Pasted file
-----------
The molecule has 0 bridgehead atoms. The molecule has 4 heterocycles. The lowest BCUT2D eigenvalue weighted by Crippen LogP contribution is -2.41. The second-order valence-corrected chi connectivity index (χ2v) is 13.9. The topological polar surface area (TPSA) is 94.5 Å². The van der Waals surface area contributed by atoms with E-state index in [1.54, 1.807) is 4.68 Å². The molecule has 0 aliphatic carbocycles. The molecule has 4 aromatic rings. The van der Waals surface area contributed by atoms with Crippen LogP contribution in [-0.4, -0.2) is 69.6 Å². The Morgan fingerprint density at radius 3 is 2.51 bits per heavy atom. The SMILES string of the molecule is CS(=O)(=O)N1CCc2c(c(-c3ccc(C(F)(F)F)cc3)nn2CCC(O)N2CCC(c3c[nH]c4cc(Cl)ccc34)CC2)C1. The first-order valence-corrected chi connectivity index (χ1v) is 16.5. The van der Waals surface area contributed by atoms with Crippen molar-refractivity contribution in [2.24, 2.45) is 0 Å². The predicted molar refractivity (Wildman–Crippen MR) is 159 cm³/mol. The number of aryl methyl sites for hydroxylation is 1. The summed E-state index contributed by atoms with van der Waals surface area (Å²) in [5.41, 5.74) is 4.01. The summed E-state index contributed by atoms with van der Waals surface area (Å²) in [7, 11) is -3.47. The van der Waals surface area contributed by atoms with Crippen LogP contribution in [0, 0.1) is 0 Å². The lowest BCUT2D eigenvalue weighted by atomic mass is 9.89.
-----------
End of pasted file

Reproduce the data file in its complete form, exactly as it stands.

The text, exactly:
The molecule has 0 bridgehead atoms. The molecule has 4 heterocycles. The lowest BCUT2D eigenvalue weighted by Crippen LogP contribution is -2.41. The second-order valence-corrected chi connectivity index (χ2v) is 13.9. The topological polar surface area (TPSA) is 94.5 Å². The van der Waals surface area contributed by atoms with E-state index in [1.54, 1.807) is 4.68 Å². The molecule has 0 aliphatic carbocycles. The molecule has 4 aromatic rings. The van der Waals surface area contributed by atoms with Crippen LogP contribution in [-0.4, -0.2) is 69.6 Å². The Morgan fingerprint density at radius 3 is 2.51 bits per heavy atom. The SMILES string of the molecule is CS(=O)(=O)N1CCc2c(c(-c3ccc(C(F)(F)F)cc3)nn2CCC(O)N2CCC(c3c[nH]c4cc(Cl)ccc34)CC2)C1. The first-order valence-corrected chi connectivity index (χ1v) is 16.5. The van der Waals surface area contributed by atoms with Crippen molar-refractivity contribution in [2.24, 2.45) is 0 Å². The predicted molar refractivity (Wildman–Crippen MR) is 159 cm³/mol. The number of aryl methyl sites for hydroxylation is 1. The summed E-state index contributed by atoms with van der Waals surface area (Å²) in [5.41, 5.74) is 4.01. The summed E-state index contributed by atoms with van der Waals surface area (Å²) in [7, 11) is -3.47. The van der Waals surface area contributed by atoms with Crippen LogP contribution in [0, 0.1) is 0 Å². The lowest BCUT2D eigenvalue weighted by atomic mass is 9.89.